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Robot Cars vs. Pedestrians

Can we all just get along?

As Congress and state legislatures grapple with the legal and safety issues involving autonomous vehicles on public thoroughfares, a recent Wall Street Journal article entitled “Pedestrian Peril in the Digital Age” discusses the alarming trend in the number of pedestrian traffic deaths.

Over the last ten years, pedestrian deaths have risen by 27%, while other traffic-related deaths have largely fallen. Both drivers and pedestrians are often distracted by cell phones, and alcohol- and drug-impaired driving continue to be problematic. The advent of “robot cars” would seemingly promise to lead to a reduction in the number of pedestrian deaths, since machines cannot be distracted or drive drunk and will be programmed to anticipate and avoid pedestrians.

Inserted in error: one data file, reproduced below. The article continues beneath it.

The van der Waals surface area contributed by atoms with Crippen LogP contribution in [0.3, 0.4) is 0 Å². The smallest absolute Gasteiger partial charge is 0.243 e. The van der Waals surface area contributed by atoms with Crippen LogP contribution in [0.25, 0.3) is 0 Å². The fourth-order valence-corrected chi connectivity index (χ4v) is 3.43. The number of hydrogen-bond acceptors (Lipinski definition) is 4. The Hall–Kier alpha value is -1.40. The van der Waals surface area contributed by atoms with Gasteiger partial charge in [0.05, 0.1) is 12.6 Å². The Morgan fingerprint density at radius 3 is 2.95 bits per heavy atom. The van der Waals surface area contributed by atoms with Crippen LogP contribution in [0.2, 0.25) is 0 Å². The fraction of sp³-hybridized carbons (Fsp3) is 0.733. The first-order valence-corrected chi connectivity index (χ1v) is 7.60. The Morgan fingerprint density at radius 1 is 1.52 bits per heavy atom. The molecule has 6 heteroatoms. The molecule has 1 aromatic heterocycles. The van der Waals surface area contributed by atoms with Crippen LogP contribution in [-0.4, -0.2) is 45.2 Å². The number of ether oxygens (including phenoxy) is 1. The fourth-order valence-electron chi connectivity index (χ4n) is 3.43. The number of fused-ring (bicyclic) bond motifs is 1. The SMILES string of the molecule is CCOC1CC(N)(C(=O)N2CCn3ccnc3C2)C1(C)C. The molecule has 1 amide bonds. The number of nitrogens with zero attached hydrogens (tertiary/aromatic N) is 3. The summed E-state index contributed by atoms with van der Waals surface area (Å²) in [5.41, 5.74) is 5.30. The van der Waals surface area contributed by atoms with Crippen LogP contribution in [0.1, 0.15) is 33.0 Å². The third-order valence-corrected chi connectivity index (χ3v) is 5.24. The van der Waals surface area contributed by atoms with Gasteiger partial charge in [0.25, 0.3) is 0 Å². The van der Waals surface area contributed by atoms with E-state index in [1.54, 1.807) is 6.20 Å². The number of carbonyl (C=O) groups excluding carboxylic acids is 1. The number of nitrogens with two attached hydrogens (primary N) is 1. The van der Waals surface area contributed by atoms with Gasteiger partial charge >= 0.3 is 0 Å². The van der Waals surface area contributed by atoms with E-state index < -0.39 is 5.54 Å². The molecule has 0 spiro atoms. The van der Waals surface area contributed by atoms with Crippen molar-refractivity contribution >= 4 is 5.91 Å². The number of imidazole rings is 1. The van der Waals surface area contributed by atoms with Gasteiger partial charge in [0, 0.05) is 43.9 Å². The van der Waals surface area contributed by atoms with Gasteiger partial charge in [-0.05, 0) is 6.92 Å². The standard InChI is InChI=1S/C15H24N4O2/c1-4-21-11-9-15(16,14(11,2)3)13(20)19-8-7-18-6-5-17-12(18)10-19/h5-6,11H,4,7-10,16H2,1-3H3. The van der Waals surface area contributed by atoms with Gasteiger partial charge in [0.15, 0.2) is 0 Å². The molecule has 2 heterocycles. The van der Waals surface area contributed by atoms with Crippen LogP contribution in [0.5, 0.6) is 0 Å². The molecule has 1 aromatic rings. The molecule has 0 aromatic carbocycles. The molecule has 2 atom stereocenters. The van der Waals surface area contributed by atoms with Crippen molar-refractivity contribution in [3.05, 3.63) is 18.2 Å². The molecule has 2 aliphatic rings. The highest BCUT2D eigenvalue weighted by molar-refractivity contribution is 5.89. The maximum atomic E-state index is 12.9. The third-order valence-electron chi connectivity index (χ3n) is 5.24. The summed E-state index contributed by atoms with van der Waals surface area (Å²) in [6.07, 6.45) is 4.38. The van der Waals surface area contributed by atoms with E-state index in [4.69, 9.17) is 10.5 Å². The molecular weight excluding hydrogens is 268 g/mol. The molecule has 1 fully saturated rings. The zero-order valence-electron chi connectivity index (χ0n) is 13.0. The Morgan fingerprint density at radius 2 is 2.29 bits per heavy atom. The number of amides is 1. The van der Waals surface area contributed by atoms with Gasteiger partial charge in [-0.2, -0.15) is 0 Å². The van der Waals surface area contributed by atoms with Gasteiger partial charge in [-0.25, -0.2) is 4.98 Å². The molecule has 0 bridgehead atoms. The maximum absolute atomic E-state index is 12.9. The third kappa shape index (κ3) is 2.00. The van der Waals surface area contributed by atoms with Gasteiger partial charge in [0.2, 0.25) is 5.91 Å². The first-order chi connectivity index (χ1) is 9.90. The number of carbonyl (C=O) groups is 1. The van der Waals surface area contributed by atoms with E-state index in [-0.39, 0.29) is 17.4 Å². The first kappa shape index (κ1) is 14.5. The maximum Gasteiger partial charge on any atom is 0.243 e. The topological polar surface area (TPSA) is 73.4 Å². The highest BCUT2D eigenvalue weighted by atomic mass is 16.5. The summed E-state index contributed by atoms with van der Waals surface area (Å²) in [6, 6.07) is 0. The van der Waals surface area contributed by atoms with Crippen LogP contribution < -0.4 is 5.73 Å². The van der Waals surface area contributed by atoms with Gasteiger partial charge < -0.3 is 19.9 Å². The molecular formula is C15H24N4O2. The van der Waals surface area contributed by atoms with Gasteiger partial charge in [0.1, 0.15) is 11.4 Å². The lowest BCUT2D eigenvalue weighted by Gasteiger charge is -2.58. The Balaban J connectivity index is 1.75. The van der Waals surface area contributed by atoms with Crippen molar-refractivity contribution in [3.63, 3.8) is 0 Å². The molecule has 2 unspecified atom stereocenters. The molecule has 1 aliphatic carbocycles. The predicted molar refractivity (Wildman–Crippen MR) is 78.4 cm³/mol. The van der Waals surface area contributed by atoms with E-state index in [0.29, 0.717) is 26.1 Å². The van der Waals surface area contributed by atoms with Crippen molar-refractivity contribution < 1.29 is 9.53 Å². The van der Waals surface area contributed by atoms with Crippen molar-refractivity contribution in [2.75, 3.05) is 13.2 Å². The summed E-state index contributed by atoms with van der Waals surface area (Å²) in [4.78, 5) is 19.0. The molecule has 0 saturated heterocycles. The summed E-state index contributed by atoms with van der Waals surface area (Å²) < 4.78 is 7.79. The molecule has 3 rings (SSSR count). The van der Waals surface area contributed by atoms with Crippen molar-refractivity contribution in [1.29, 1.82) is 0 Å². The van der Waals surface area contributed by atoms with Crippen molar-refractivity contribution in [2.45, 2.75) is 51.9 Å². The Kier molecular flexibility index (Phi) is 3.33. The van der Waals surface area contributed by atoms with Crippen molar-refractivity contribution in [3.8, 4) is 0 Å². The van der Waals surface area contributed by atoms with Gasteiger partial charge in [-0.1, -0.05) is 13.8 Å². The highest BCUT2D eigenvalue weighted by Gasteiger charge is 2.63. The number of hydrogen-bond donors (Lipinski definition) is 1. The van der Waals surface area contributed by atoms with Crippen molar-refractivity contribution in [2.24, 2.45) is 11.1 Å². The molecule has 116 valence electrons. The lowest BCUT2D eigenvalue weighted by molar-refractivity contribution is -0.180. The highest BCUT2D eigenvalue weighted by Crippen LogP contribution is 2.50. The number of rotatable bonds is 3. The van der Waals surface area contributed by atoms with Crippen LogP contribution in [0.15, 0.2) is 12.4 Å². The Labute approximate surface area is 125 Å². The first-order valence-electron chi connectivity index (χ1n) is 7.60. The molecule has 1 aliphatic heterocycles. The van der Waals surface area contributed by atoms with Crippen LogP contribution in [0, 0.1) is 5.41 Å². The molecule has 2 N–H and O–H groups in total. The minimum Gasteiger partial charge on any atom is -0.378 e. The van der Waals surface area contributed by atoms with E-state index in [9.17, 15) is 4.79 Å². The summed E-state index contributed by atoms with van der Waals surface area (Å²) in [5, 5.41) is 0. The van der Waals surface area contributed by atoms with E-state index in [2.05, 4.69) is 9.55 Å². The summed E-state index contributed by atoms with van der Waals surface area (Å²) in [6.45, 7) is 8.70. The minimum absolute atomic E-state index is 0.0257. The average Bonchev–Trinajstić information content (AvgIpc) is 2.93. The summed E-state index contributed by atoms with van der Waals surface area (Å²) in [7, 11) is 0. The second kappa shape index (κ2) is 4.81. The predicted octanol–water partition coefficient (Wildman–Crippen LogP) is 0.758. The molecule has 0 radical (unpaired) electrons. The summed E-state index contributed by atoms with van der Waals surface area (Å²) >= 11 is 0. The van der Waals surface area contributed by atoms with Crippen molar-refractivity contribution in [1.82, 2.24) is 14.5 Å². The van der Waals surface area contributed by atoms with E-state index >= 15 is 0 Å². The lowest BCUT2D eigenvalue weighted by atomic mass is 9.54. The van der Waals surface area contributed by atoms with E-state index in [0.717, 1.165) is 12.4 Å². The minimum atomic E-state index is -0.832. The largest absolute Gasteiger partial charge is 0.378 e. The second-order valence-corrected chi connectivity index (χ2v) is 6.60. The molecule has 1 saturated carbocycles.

But a driverless Uber vehicle recently killed a pedestrian, calling into question the safety of autonomous vehicles, and who might be liable when they are involved in automobile crashes or pedestrian impacts. Will pedestrians ultimately be safer when more such vehicles are on the road, or will potentially unforeseen factors wind up making the roads increasingly unsafe for even a careful pedestrian?

As with any new technology, the implementation and growing use and acceptance of robot cars will outpace lawmakers’ efforts to fully understand and legislate their impact on safety and liability issues. Attorneys need to ensure they fully understand the technology involved and how these vehicles are likely to impact civil and criminal law.